SALT LAKE CITY (AP) — With less than six weeks remaining before a statewide vote on vouchers, Gov. Jon Huntsman is staying on the sidelines, declining to get pulled into a hot public campaign about tax dollars for private schools.
The silence is angering many conservatives and voucher supporters, who feel Huntsman’s hands-off approach is threatening the voucher movement at a critical point. The popular Republican endorsed the subsidies as a candidate in 2004 and signed the law in February.
“I wish he would step up and be heard here,” said Sen. Scott Jenkins, R-Plain City. “A guy that’s pro-something goes out and works it and says, ‘I support it.’ You don’t hear that from him.”
Huntsman isn’t appearing in the numerous television commercials airing throughout the state and isn’t using his bully pulpit to lead public rallies in support for the program, either.
In contrast, fellow Republican South Carolina Gov. Mark Sanford spoke to thousands through a megaphone at a statehouse rally earlier this year in a failed effort to pass a similar voucher law.
“I think the overall feeling is, ‘Where is Governor Huntsman? Where is he and why has he backed away and separated himself from this issue?’ Because that’s what it appears he’s done,” said Rep. Carl Wimmer, R-Herriman. “There’s a lot of people who are disappointed.”
Huntsman said he doesn’t understand the complaints.
He said he never denies supporting vouchers and answers questions about them during radio and TV interviews, as he did Thursday during his monthly news conference at KUED.
“The only thing I haven’t done is to be a ... pitch person for one particular side of the debate,” Huntsman said.
He said he doesn’t believe it’s proper for a governor to become the poster-boy in commercials paid for by special interests.
The sponsor of the voucher bill, Rep. Stephen Urquhart, R-St. George, said he’s frustrated with Huntsman.
“The governor has political capital — far more political capital than any individual legislator — so it’d be nice to see him spend it on this issue,” he said.
Huntsman has spent political capital before, leading a controversial effort to keep a pro soccer team here. It was the one issue Huntsman publicly lobbied lawmakers for this year. Legislative leaders did the heavy lifting to get the voucher program passed.
The program would give $500 to $3,000 per child to families to use for tuition a private school. The program in Utah, unlike in other states, is not restricted to kids in poorly performing schools.
The law was suspended earlier this year — before anyone received voucher funds — when opponents collected more than 120,000 signatures to force a statewide vote.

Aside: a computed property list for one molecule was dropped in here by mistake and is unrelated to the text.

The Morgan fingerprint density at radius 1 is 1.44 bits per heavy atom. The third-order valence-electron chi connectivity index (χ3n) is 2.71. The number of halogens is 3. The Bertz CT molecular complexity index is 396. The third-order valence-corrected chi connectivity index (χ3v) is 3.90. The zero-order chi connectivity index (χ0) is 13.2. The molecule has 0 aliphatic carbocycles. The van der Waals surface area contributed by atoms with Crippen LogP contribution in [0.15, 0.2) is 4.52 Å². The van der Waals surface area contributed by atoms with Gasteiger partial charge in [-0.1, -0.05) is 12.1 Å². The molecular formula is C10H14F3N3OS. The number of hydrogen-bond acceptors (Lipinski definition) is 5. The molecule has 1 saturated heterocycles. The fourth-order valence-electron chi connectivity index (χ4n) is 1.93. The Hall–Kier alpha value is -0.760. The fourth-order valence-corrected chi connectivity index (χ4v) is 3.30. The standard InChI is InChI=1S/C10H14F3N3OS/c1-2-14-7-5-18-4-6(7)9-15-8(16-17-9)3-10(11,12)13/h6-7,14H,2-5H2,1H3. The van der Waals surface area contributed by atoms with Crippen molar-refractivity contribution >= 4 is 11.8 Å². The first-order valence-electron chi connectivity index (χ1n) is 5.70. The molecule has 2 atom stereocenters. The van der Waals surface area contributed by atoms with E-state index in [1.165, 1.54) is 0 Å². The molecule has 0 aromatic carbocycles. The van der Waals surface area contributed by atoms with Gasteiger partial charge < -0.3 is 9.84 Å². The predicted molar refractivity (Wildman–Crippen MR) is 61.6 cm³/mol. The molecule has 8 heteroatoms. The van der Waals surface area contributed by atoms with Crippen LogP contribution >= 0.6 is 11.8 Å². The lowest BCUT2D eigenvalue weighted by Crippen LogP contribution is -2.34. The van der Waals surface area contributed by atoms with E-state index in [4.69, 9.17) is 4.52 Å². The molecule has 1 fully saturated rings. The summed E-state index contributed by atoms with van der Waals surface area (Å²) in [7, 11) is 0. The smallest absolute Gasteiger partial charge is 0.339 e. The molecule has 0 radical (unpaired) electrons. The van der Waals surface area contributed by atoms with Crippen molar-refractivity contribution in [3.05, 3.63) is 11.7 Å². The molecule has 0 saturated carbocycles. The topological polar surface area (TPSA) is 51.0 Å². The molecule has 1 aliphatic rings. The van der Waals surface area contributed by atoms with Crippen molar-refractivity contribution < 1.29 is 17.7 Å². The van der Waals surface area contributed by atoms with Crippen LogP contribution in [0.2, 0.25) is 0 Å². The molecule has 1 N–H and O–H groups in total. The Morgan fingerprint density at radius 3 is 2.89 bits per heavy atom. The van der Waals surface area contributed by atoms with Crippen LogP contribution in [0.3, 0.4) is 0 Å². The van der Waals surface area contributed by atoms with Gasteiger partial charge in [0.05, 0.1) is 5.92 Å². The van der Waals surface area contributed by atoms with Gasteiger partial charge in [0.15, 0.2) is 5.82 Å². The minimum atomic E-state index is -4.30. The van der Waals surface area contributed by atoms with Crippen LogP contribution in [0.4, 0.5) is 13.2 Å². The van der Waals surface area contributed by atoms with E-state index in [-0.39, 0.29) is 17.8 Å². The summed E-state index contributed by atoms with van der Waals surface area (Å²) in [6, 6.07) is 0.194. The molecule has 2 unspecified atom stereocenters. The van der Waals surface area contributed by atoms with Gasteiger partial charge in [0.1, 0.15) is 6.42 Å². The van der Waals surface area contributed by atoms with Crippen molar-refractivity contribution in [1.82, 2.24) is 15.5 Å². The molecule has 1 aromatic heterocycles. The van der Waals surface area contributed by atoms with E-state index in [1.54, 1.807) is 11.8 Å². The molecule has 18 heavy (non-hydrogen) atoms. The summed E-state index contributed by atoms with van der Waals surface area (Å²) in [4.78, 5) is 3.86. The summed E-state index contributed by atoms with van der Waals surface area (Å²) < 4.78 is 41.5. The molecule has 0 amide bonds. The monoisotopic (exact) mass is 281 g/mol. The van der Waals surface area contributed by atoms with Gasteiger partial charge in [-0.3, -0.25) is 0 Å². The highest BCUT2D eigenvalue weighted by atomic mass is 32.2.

Critics say vouchers are poor policy when Utah is starving its public schools of money. Utah spends less per student than any other state and has the nation’s largest class sizes.
Polls show most voters oppose vouchers, along with nearly every educational group in the state, making a November victory an uphill battle for voucher supporters.
A teachers union, the National Education Association, is pouring more than $1.6 million into the anti-voucher campaign. Voucher fans, trying to fire up conservative Utahns, have run TV ads blasting the “liberal” union and even splashing the face of Sen. Edward Kennedy, D-Mass., on the screen.
Huntsman appears in one pro-voucher ad — on the Internet. It has been viewed on YouTube fewer than 500 times since it was posted in March. He is surrounded by children and their parents but doesn’t speak. A narrator describes the benefits.
“People like the governor. They seem to trust him. If he got behind this ... I’m sure it would be helpful,” said Quin Monson, a political scientist at Brigham Young University.
On the other hand, “he doesn’t want to be on the losing side of an issue — and the likelihood is that it is going to lose,” Monson said.
Others say part of Huntsman’s appeal as a candidate in 2004 was his support for vouchers. They’re puzzled by his absence in the public debate.
“He thinks people need to be educated (on vouchers). In fact, there’s nobody better than the governor to make that case,” said University of Utah political scientist Matthew Burbank.
“The pro-voucher people are a lot better off having Governor Huntsman make the case for vouchers rather than have leaders in the state Legislature make that case,” he said.
Huntsman has frequently said that he did his part in signing the law, and that it’s up to the public to educate themselves about whether it is a worthy program.
Those statements are comforting to Utahns for Public Schools, which is leading the anti-voucher campaign.
“I think it’s good that it’s not become a political pressure game for him,” spokeswoman Lisa Johnson said. “We appreciate his statements that he will accept the referendum as an up-or-down vote.”
That could be a smart political move, too, Jenkins said.
“I guess when you have an approval rating as high as his,” the state lawmaker said, “you don’t want to get anybody mad.”
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